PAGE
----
The Space Between Nonexistence
January 10, 2022
I have a long commute—three hours each way, to be exact. Ah, but silver linings. My PHEV essentially drives itself on the highway. That gives me an inordinate amount of time to just think. To continuously revisit my own purposefulness. To ponder life’s big questions. To constantly re-ask the question, “Why?” Why are we here? What’s our purpose? How does one make this blink of an eye that is one’s lifetime seem meaningful?
For the longest time, we don’t exist, and then, for the relatively briefest of moments, we do, and then we don’t again. Forever. In some sense, that’s incredibly disconcerting, but, in another, it’s incredibly calming. Our briefness should be our superpower. It should be our inspiration. To savor every single moment. To have an impact on the world and, specifically, the people around us, most especially our loved ones.
We are given this incredible gift, whether by cosmic accident or intentionally. (Nobody really knows, but the possibility of designed impermanence, and thus focus, seems incredibly interesting to me, even if the designer simply turns out to be the nature of the cosmos.)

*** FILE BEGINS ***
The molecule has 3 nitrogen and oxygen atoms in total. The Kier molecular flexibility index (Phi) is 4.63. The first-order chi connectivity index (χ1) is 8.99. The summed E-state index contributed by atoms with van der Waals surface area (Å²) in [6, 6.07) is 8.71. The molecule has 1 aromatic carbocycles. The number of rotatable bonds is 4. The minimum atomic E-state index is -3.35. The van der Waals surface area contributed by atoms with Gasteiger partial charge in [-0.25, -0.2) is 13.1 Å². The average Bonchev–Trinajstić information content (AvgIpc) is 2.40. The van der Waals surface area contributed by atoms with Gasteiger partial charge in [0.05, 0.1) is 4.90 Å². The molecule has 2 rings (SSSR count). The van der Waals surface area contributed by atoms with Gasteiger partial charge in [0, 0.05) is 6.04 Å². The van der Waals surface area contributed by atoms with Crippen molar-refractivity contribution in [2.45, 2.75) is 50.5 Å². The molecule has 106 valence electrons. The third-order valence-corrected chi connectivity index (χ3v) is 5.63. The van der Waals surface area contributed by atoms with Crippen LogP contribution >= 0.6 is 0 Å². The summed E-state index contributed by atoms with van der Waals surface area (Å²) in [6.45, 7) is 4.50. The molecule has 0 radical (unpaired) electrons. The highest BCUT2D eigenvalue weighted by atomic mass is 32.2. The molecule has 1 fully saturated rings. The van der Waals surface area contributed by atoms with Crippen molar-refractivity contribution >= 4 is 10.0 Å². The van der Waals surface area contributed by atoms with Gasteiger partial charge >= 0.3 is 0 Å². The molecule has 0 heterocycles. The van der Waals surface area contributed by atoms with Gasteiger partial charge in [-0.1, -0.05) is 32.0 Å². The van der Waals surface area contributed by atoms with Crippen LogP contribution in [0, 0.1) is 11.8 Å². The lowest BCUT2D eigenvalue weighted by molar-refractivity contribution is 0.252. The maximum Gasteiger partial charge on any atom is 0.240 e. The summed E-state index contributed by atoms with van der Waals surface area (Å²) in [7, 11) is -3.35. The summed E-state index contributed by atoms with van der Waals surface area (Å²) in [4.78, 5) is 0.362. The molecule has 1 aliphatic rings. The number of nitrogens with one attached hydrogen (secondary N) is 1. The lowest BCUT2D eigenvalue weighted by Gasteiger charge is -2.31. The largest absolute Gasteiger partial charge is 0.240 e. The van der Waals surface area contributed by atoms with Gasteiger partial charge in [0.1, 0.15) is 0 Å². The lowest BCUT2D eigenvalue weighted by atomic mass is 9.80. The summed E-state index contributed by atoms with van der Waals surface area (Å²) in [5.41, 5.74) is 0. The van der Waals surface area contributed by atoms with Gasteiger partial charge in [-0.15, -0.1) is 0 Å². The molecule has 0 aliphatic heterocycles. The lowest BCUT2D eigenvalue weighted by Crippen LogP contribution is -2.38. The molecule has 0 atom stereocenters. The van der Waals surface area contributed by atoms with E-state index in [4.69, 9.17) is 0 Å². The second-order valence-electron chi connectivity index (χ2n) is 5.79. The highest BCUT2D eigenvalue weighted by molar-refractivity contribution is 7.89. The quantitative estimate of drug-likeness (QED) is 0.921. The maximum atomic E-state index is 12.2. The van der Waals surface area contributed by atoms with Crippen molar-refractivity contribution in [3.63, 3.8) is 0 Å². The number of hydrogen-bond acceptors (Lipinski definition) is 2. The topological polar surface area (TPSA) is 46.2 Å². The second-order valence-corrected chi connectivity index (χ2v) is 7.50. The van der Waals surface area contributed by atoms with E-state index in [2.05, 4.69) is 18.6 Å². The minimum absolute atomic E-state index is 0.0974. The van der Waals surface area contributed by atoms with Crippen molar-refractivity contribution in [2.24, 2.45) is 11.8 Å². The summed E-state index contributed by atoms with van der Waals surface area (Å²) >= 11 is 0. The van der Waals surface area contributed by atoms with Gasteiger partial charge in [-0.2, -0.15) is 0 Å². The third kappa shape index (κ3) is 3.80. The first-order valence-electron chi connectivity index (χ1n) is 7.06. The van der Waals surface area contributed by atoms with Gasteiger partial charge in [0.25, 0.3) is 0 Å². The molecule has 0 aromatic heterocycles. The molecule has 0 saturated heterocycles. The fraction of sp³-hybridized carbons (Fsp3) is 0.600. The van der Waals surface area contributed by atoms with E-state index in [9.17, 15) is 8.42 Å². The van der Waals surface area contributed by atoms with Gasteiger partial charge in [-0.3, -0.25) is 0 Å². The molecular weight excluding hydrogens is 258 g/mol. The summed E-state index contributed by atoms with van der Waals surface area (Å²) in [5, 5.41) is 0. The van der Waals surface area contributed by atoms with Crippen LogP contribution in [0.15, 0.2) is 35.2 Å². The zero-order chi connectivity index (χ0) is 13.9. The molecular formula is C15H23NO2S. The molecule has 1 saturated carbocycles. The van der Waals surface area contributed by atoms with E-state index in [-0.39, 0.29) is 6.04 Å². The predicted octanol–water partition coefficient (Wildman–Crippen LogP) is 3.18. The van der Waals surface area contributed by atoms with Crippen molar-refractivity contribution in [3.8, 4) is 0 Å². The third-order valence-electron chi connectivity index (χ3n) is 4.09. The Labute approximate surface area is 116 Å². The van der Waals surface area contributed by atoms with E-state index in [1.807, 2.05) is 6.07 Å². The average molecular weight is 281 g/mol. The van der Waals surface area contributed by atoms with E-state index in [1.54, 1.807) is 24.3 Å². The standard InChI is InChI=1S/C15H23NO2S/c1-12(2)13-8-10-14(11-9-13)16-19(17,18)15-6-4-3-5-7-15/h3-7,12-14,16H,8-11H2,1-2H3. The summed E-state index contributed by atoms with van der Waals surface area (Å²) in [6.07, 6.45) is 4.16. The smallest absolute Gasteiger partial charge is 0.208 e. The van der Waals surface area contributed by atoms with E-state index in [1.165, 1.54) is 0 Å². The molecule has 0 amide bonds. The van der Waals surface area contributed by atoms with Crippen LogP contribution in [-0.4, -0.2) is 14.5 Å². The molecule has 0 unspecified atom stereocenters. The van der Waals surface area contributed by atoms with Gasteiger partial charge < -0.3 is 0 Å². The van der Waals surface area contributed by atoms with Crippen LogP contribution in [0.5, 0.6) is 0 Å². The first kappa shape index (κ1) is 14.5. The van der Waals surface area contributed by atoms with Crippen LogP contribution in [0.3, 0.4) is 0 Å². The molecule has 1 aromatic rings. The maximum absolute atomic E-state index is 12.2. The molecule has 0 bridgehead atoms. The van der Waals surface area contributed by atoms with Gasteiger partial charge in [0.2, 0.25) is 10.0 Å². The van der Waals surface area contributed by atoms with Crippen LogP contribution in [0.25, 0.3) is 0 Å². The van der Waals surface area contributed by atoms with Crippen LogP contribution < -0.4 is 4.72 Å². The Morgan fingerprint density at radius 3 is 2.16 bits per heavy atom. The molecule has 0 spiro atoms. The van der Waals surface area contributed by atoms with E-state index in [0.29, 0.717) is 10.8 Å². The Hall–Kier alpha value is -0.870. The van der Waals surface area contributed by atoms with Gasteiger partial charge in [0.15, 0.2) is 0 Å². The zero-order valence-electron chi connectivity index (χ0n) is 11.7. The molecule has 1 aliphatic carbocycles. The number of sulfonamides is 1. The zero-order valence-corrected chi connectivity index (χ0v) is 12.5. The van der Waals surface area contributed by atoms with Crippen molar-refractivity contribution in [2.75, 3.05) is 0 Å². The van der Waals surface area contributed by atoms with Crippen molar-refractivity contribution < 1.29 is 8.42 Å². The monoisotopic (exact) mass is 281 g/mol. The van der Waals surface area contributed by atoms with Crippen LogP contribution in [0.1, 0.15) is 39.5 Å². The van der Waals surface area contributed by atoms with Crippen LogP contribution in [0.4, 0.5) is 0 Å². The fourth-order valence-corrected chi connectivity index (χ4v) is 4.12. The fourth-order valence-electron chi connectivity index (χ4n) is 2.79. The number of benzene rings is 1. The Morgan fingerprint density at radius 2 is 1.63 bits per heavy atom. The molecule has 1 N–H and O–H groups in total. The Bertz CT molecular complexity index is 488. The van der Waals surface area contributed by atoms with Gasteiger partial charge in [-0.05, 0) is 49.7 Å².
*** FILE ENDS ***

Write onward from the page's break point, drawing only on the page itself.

“Our briefness should be our superpower.”
Here’s what I’ve concluded: There is no greater joy than love—in the sharing of yourself in a way that brings joy to others. And in expanding our circle to make this group of “others” as large as possible. Because, at the end of the day (and I mean “day” as a metaphor here), I believe one rests more peacefully having accomplished this. Maybe it even makes the end more easily comprehensible/acceptable.
So, moving forward, I’m going to try hard (really hard) to start each day with this in mind. I’m going to try to laugh more (and help others laugh more), spread more joy and kindness, empathize with others more, create and share more art and beauty, seek more adventures with my loved ones, and just generally be appreciative of every moment in this space between nonexistence.
Because, in the blink of an eye, this will all be gone. But maybe, with a good dose of deliberateness, the love and joy we share with others will have a much longer-lasting legacy.
Mark Katsouros is the Director of IT Support Services at Duquesne University. Mark is responsible for the directly-customer-facing/high-touch services provided by Duquesne's Computing and Technology Services (CTS): The Service Management Office, CTS Learning Labs (digital classrooms) and Collaboration Commons, the Duquesne Computer Store, Endpoint Engineering (enterprise configuration and mobility management), Endpoint Operations (endpoint deployment and deskside support), the IT Service Desk, and CTS Communications (MarCom). These are his opinions, and not necessarily those of Duquesne University.